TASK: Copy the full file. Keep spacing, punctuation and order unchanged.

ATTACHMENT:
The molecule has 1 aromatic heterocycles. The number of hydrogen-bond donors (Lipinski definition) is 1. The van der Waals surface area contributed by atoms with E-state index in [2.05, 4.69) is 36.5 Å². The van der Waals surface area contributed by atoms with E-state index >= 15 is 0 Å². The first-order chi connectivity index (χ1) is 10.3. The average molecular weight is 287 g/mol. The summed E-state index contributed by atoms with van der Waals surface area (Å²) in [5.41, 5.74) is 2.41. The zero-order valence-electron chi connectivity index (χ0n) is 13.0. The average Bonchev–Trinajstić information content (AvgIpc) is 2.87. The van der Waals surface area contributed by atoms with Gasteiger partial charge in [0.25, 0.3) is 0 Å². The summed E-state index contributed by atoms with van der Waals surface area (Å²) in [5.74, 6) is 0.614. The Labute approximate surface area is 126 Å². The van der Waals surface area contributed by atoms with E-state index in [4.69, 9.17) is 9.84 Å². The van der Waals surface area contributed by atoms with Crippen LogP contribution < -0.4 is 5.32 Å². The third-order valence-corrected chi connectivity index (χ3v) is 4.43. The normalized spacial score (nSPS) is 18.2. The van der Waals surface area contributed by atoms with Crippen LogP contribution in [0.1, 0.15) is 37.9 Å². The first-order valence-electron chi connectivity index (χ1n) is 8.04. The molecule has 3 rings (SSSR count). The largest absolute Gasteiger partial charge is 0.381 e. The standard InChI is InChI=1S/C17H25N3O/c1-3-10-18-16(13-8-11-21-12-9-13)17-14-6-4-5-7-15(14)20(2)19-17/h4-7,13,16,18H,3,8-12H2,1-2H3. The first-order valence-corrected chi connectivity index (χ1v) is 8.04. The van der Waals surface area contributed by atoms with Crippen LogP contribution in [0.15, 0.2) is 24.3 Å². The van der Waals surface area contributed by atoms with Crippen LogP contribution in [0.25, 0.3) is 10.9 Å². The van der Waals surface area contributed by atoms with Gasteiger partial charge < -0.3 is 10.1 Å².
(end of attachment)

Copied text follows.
The molecule has 1 aromatic heterocycles. The number of hydrogen-bond donors (Lipinski definition) is 1. The van der Waals surface area contributed by atoms with E-state index in [2.05, 4.69) is 36.5 Å². The van der Waals surface area contributed by atoms with E-state index >= 15 is 0 Å². The first-order chi connectivity index (χ1) is 10.3. The average molecular weight is 287 g/mol. The summed E-state index contributed by atoms with van der Waals surface area (Å²) in [5.41, 5.74) is 2.41. The zero-order valence-electron chi connectivity index (χ0n) is 13.0. The average Bonchev–Trinajstić information content (AvgIpc) is 2.87. The van der Waals surface area contributed by atoms with Gasteiger partial charge in [0.25, 0.3) is 0 Å². The summed E-state index contributed by atoms with van der Waals surface area (Å²) in [5.74, 6) is 0.614. The Labute approximate surface area is 126 Å². The van der Waals surface area contributed by atoms with E-state index in [4.69, 9.17) is 9.84 Å². The van der Waals surface area contributed by atoms with Crippen LogP contribution < -0.4 is 5.32 Å². The third-order valence-corrected chi connectivity index (χ3v) is 4.43. The normalized spacial score (nSPS) is 18.2. The van der Waals surface area contributed by atoms with Crippen LogP contribution in [0.1, 0.15) is 37.9 Å². The first-order valence-electron chi connectivity index (χ1n) is 8.04. The molecule has 3 rings (SSSR count). The largest absolute Gasteiger partial charge is 0.381 e. The standard InChI is InChI=1S/C17H25N3O/c1-3-10-18-16(13-8-11-21-12-9-13)17-14-6-4-5-7-15(14)20(2)19-17/h4-7,13,16,18H,3,8-12H2,1-2H3. The first-order valence-corrected chi connectivity index (χ1v) is 8.04. The van der Waals surface area contributed by atoms with Crippen LogP contribution in [0.15, 0.2) is 24.3 Å². The van der Waals surface area contributed by atoms with Crippen LogP contribution in [0.25, 0.3) is 10.9 Å². The van der Waals surface area contributed by atoms with Gasteiger partial charge < -0.3 is 10.1 Å².